On a recent Sunday afternoon at Point Pinole Regional Shoreline, I noticed that the park was full of a diverse mix of people enjoying the outdoors in their own ways, whether hiking, jogging, birding, picnicking, or just sitting and chatting while enjoying the inspiring vistas of the Bay. As we continue to spend much of our time in isolation, there’s a special joy that comes from connecting with people and nature along the Bay. And that’s something everyone in the region should be able to share.
Three Measure AA Projects that Benefit Economically Disadvantaged Communities
The Oakland Shoreline Leadership Academy aims to empower community leaders to engage in shoreline restoration planning. Led by the West Oakland Environmental Indicators Project, a community-based nonprofit organization with a long history of fighting for environmental justice, the project will provide a six-month training program in shoreline environmental issues. It will also create opportunities to build partnerships with shoreline landowners such as the Port of Oakland and East Bay Regional Park District. Participants will engage in planning processes for ongoing shoreline restoration and public-access projects as well as develop ideas for future projects.
Heron’s Head Park in San Francisco is a 22-acre open space and restored wildlife habitat that attracts more than 100 bird species every year. The park and its EcoCenter are also used for education and recreation by thousands of birdwatchers, hikers, students, teachers, and other visitors. And the Heron’s Head Park Shoreline Resilience Project will provide even more benefits to both people and wildlife. With funding from the Authority, the Port of San Francisco has partnered with the community-based nonprofit Literacy for Environmental Justice (LEJ) to recruit young residents of the Bayview-Hunters Point community to be Eco-Apprentices. These apprentices will be trained by LEJ and by researchers from San Francisco State University in bay ecology, invasive weed control, native plant propagation and outplantings, and project monitoring.
The 900 Innes Remediation Project provides another model of community empowerment through shoreline restoration. A polluted former shipbuilding and boat repair site in the Bayview-Hunters Point neighborhood will be finally cleaned, then replaced with a new waterfront park featuring miles of winding trails, acres of restored tidal landscape, and an abundance of recreation opportunities. The neighborhood, one of the last remaining communities in San Francisco with a significant Black population, has a history of environmental contamination and neglect. More recently, it has been referred to as “ground zero” for gentrification. To ensure that the new park will serve the best interests of this community, the San Francisco Recreation and Park Department has been working with local residents and non-profit organizations to develop the project design in an equitable way.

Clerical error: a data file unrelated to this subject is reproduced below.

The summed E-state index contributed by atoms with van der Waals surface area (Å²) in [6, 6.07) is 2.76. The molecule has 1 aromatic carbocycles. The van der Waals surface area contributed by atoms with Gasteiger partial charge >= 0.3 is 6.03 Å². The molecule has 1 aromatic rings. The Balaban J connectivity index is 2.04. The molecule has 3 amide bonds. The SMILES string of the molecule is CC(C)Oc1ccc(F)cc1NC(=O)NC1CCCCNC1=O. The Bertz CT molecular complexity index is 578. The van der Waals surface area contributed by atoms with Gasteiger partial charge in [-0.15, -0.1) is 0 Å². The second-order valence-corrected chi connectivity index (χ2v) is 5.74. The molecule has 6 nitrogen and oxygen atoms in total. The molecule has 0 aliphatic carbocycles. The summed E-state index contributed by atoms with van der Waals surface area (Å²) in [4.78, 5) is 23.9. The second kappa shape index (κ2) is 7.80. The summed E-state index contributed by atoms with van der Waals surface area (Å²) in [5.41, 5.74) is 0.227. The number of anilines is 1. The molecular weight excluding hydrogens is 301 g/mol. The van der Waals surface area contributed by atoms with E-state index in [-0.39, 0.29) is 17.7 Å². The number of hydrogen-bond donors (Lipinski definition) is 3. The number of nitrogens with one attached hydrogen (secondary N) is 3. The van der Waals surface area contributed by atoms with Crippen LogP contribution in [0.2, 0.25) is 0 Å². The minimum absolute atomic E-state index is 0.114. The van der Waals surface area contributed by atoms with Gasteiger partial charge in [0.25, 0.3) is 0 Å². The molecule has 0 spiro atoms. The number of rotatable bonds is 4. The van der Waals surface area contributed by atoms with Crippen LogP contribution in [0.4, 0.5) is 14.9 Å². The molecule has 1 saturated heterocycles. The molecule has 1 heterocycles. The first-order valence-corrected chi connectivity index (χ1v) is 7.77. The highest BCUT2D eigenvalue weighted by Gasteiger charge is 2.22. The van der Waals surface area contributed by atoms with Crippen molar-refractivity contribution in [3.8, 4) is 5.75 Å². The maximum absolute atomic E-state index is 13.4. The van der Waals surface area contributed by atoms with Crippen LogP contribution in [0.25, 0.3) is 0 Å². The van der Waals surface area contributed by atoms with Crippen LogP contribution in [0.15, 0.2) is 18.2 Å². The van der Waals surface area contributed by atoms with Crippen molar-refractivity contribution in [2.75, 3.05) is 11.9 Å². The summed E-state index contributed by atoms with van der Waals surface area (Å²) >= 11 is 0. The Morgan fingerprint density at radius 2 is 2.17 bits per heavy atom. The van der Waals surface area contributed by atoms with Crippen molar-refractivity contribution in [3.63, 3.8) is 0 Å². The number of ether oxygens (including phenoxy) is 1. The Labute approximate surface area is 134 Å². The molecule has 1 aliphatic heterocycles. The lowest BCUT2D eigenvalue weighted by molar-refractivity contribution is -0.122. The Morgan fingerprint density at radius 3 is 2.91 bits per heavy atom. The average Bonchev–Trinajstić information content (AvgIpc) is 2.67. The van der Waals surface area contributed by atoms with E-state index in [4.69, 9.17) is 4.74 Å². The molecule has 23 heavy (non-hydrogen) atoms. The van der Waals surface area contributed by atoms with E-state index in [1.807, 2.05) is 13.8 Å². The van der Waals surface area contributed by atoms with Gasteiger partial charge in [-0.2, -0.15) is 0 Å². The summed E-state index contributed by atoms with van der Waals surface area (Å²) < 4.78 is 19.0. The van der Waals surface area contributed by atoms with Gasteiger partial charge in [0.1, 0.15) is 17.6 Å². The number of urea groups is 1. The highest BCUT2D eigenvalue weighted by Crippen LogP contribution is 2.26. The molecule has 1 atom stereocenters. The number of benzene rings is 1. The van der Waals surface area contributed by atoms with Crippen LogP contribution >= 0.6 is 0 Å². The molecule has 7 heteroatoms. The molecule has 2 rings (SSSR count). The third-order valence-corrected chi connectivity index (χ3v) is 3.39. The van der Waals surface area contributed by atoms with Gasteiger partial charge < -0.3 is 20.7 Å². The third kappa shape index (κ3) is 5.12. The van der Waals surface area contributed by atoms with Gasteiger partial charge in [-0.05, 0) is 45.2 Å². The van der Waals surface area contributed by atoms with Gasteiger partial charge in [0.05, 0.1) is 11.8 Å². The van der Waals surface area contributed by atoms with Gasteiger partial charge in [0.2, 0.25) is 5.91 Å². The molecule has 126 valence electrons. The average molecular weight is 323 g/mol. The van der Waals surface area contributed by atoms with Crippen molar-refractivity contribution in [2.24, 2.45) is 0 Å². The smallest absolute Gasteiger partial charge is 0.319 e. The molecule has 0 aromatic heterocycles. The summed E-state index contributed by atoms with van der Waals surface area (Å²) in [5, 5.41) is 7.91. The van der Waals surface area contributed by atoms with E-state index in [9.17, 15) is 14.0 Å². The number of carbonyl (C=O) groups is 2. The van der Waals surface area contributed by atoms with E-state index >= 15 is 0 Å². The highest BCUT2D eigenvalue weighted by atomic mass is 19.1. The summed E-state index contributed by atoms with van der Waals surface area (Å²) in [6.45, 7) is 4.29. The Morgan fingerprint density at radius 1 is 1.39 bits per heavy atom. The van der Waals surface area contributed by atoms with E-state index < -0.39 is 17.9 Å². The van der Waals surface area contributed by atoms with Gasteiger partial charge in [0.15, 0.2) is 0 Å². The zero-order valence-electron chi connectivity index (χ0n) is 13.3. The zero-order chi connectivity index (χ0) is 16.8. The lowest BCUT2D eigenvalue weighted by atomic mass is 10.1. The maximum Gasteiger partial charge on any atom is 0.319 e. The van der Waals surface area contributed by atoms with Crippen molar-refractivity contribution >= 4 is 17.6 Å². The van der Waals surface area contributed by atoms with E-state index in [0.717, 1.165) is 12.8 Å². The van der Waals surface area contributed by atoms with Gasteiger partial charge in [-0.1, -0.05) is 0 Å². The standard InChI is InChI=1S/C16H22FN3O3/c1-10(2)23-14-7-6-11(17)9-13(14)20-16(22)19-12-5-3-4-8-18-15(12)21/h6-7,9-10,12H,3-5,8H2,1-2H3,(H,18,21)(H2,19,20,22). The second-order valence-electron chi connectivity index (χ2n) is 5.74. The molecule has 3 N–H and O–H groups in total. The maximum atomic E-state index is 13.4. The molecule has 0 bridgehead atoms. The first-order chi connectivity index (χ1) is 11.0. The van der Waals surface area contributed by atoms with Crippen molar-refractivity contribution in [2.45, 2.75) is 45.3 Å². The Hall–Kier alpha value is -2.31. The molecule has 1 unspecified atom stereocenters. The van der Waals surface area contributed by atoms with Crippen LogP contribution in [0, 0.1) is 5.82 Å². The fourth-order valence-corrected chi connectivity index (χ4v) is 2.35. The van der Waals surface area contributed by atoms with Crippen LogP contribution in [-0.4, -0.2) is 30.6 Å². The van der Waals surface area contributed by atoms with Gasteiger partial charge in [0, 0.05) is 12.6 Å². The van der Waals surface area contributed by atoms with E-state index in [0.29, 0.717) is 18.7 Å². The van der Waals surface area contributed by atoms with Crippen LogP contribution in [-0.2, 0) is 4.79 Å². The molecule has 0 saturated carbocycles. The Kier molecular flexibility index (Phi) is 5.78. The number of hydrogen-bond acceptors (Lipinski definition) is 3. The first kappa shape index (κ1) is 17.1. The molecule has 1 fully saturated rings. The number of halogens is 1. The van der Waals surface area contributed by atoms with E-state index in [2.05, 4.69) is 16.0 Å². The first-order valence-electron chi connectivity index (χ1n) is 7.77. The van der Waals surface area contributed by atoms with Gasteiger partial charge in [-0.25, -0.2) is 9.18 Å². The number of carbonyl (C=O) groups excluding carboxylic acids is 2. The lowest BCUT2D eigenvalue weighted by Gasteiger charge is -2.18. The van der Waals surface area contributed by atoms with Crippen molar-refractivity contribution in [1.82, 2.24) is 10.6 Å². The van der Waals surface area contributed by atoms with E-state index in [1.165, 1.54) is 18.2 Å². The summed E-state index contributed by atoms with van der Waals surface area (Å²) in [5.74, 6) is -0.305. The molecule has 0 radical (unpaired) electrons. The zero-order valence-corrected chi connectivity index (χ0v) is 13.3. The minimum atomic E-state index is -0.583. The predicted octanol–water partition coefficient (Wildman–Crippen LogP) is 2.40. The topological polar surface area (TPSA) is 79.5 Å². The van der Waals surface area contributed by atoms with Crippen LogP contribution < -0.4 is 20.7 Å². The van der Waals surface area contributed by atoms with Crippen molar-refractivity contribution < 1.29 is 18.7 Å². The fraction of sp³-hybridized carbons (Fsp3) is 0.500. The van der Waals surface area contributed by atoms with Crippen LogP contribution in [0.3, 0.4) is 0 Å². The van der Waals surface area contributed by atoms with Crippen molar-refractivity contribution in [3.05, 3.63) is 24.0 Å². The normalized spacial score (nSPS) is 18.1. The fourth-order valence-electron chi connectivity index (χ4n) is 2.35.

After San Francisco Rec and Park acquired the 900 Innes boatyard property in 2014, the India Basin Waterfront Task Force, comprising Bayview-Hunters Point community leaders, landowners, and nonprofit parks partners, began working with the broader community to gather input. Today the department continues to collect feedback on the park design, including arts enrichment, boatyard park design and elements, and, most recently, the playground design, to ensure that the designs remain relevant and reflective of the neighborhood’s priorities.
In 2018, recognizing the potential for this major public park investment to contribute to displacement, the department and its partners sought to create opportunities to allow existing communities to thrive in place, especially current Black residents. The project team initiated a process to create an Equitable Development Plan (EDP). The EDP Leadership Committee is composed of a coalition of Bayview-Hunters Point leaders with expertise in workforce training, business development, youth development, public arts, and local history. Acting as local consultants with deep community ties across Bayview-Hunters Point, the Leadership Committee continues to help plan ongoing engagement events and prepare for the community’s future use of the park after remediation is complete.
The first phase of the project will address decades of pollution and environmental degradation in an area marred by heavy industrial use. Specially trained crews will clean up contamination, debris, and abandoned structures on land, along the shoreline, and in shallow sediments. At least two feet of soil will be removed across the site — then replaced with new soil to support the future park design. [Reporting support Nate Seltenrich]
Top Photo: Jessica Davenport at Berkeley Aquatic Park.